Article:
Dementia and Money Obsession

Dementia and Money Obsession

Dementia has no limits on what it takes. It takes away cognitive ability physical wellness, and takes also from relationships. One of the sensitive areas affected by dementia is finances. 

If your loved one has dementia, they may exhibit unusual money problems, such as falling for financial scams online or having an obsession with money. Here’s another embarrassing money issue with dementia: your loved one keeps accusing people of stealing money. 

In this exploration, we venture into dementia and money obsession, unveiling the surprising challenges, profound implications, and innovative strategies accompanying this phenomenon. 

Can Dementia Cause Money Obsession?

Dementia causes a range of behavioural changes. Dementia patients can develop an obsession. From toilet obsession to obsession with money, all these are some of the changes caused by dementia. 

Dementia and Money Obsession

For example, memory loss caused by dementia can lead to changes in how an individual relates to money. Constant forgetfulness about financial details can lead dementia patients to clingy to cash. 

If your loved one has dementia, they can experience repetitive behaviour. Repetitive behaviour in dementia can manifest as money obsession. Your loved one may express these behaviours: counting money, organising it, or repeatedly checking their financial statements. While this may appear to be an obsession with money, it is more a result of cognitive changes.

Dementia Patient Changes In Money Behavior

If you are taking care of a person with dementia, you may notice these behaviours towards money: 

Poor Money Management

Dementia can cause difficulties in managing money. For instance, you may notice that your loved one has pilling bills. They may also have a reduced capacity to keep track of their expenses, leading to further financial problems. 

Over Spending

In some cases, dementia patients can have impulsive spending behavior, making purchases without considering the consequences. They might buy unnecessary items, respond to telemarketing or online scams, or overspend in a way that jeopardises their financial well-being.

Unwillingness to Spend Money

Instead of careless spending, some dementia patients become clingy towards money. They become obsessed with saving money. In addition, dementia patients can show anxiety when required to spend money. Some fear losing money and, therefore, refuse to pay. 


Another money problem with dementia patients is repetitive money actions. Dementia patients can count money or keep checking their account balances repeatedly. Repetitiveness may be an action to provide comfort to dementia patients over specific fears. 


Sometimes, your loved one with dementia may keep accusing people around them of stealing money. Dementia patients may develop unfounded fears or paranoia about their finances. They might accuse others of stealing their money or conspiring against them financially.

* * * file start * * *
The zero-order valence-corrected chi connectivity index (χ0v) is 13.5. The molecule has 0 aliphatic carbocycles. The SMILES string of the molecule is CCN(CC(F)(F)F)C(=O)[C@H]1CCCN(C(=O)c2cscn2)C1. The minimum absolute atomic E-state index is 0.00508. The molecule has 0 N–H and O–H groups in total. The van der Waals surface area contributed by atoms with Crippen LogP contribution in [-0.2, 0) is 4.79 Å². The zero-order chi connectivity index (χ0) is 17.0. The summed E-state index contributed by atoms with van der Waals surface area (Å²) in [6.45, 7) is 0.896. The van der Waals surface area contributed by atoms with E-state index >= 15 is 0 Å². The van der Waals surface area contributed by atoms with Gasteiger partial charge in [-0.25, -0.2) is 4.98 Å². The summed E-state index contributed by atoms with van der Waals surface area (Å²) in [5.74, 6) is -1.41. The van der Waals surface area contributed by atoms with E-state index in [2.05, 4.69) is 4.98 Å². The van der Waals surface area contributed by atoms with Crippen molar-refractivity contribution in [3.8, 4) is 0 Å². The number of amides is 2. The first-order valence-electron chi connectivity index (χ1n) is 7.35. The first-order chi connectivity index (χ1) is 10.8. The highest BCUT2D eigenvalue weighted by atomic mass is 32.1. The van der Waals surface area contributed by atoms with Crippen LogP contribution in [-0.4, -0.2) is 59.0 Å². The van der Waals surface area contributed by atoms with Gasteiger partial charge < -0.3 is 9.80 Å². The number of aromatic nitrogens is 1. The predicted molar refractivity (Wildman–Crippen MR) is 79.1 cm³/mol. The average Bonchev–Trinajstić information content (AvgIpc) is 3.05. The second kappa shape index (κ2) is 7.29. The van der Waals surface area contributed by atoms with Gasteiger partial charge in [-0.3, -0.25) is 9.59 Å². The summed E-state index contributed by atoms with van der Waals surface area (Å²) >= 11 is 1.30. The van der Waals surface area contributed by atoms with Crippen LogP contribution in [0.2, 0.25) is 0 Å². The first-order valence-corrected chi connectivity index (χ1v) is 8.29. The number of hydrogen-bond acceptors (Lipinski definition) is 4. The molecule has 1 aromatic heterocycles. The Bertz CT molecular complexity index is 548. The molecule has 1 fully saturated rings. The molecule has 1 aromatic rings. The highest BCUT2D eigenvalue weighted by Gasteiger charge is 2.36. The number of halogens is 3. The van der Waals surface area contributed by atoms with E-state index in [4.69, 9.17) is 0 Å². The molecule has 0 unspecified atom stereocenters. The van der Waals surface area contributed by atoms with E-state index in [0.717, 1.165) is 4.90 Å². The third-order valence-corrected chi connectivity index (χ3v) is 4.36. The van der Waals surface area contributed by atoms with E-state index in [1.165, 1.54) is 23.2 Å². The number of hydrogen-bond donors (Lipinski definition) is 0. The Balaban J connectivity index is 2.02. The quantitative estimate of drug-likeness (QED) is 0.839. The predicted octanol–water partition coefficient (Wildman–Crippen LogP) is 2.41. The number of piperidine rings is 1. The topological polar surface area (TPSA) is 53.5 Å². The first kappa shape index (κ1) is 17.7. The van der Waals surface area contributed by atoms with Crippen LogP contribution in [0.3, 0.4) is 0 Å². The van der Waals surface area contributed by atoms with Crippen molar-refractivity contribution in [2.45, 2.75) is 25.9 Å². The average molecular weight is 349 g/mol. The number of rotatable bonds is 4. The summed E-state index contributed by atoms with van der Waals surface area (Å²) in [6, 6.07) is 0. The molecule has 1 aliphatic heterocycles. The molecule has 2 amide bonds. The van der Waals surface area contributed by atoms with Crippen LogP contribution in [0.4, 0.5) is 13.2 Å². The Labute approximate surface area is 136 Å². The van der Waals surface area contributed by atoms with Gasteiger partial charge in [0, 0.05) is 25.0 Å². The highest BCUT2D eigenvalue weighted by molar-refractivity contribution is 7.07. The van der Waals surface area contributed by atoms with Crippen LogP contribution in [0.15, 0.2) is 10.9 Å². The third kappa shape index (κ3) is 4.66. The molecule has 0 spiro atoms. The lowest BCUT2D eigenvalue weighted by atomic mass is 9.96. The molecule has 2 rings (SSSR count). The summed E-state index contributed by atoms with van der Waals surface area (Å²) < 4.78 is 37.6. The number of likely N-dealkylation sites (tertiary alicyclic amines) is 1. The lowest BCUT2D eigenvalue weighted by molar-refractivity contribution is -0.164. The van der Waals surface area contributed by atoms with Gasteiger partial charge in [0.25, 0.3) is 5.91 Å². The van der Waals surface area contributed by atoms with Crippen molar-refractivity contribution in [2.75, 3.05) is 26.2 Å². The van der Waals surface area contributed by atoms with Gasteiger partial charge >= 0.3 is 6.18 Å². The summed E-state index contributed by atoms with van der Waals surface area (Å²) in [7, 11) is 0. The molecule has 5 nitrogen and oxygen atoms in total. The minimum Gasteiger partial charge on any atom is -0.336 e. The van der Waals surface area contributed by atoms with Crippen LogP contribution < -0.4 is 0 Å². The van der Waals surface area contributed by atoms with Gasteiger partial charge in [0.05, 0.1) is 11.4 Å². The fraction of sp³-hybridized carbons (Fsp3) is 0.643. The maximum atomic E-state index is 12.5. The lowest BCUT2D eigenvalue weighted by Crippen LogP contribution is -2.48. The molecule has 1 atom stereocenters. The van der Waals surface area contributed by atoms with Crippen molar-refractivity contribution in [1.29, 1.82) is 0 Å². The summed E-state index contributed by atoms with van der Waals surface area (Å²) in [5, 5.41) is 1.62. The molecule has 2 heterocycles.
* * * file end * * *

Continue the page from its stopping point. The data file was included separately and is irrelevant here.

Impaired Financial Judgement

As dementia progresses, patients lose their ability to make sound decisions. The impairment also affects personal finances. Hence, may fall victim to financial scams or fraud due to their diminished judgment and decision-making abilities.

How To Deal With Dementia and Money Obsession

Dementia and Money Obsession

As a caregiver, it is difficult to deal with a dementia patient with money obsession or other money-related issues. Here are some tips to help you navigate the different situations: 

Legal Actions 

Once dementia kicks in, you should plan on how to handle issues regarding the patient as a primary caregiver. The preparations may involve creating a power of attorney for finances and healthcare, establishing a living will, and naming a trusted individual to make financial decisions on the person’s behalf.

Limiting Access to Money

If your loved one is not in the capacity to handle their finances, you must limit access to money. 

Dementia and Money Obsession

If necessary, limit the person’s access to funds to prevent impulsive spending, scams, or financial mismanagement. You can set limits by setting up automatic bill payments, managing their bank accounts jointly, or using a representative payee for government benefits.

Keep Financial Documents Safe

If you have a dementia patient who has a challenge maintaining critical financial documents, you can take the initiative to keep them safe. Hence, Keep essential financial papers, such as bank statements, tax records, and insurance policies, organised and safely. 

Make copies of critical documents, and consider digitising them for easy access. Ensure that someone you trust knows where to find these documents.

Financial Monitoring

To avoid overspending and financial exploitation, you must monitor your dementia loved one’s financial habits. Monitoring reviews the person’s financial statements and accounts to detect unusual or potentially problematic transactions. Look for signs of financial exploitation or scams.


If your loved one is obsessed with spending on unnecessary things, you can help them create a budget and stick to it.

Dementia and Money Obsession

Create a clear and straightforward budget that outlines their income, expenses, and savings goals. Budgeting can ensure that essential bills are paid and there’s a plan for managing their money.

One More Tip

Remember that dementia patients are sensitive. Hence, you must approach the mooney situation with respect. Ensure that their dignity remains paramount. Also, understand that your loved one with dementia still needs to feel in control of their lives, and suddenly taking over their finances can cause problems. Initiate the financial changes gradually. 

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